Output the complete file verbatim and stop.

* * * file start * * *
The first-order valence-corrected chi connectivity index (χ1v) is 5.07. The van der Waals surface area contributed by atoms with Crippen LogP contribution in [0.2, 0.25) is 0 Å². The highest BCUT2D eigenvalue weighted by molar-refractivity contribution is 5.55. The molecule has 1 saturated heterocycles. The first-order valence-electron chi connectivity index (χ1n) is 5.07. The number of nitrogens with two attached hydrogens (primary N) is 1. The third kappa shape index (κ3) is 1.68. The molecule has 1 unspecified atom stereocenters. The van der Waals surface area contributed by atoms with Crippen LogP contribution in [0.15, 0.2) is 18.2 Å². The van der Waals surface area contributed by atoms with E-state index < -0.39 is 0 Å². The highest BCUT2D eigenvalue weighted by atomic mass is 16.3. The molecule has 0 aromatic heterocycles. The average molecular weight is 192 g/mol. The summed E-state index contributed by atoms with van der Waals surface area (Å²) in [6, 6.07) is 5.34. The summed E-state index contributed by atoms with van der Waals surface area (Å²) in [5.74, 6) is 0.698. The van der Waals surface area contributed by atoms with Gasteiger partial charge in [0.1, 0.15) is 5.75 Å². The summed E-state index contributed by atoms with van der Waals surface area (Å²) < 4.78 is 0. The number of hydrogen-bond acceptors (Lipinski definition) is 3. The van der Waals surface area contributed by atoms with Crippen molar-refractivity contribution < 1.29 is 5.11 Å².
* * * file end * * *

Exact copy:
The first-order valence-corrected chi connectivity index (χ1v) is 5.07. The van der Waals surface area contributed by atoms with Crippen LogP contribution in [0.2, 0.25) is 0 Å². The highest BCUT2D eigenvalue weighted by molar-refractivity contribution is 5.55. The molecule has 1 saturated heterocycles. The first-order valence-electron chi connectivity index (χ1n) is 5.07. The number of nitrogens with two attached hydrogens (primary N) is 1. The third kappa shape index (κ3) is 1.68. The molecule has 1 unspecified atom stereocenters. The van der Waals surface area contributed by atoms with Crippen LogP contribution in [0.15, 0.2) is 18.2 Å². The van der Waals surface area contributed by atoms with E-state index < -0.39 is 0 Å². The highest BCUT2D eigenvalue weighted by atomic mass is 16.3. The molecule has 0 aromatic heterocycles. The average molecular weight is 192 g/mol. The summed E-state index contributed by atoms with van der Waals surface area (Å²) in [6, 6.07) is 5.34. The summed E-state index contributed by atoms with van der Waals surface area (Å²) in [5.74, 6) is 0.698. The van der Waals surface area contributed by atoms with Gasteiger partial charge in [0.1, 0.15) is 5.75 Å². The summed E-state index contributed by atoms with van der Waals surface area (Å²) < 4.78 is 0. The number of hydrogen-bond acceptors (Lipinski definition) is 3. The van der Waals surface area contributed by atoms with Crippen molar-refractivity contribution < 1.29 is 5.11 Å².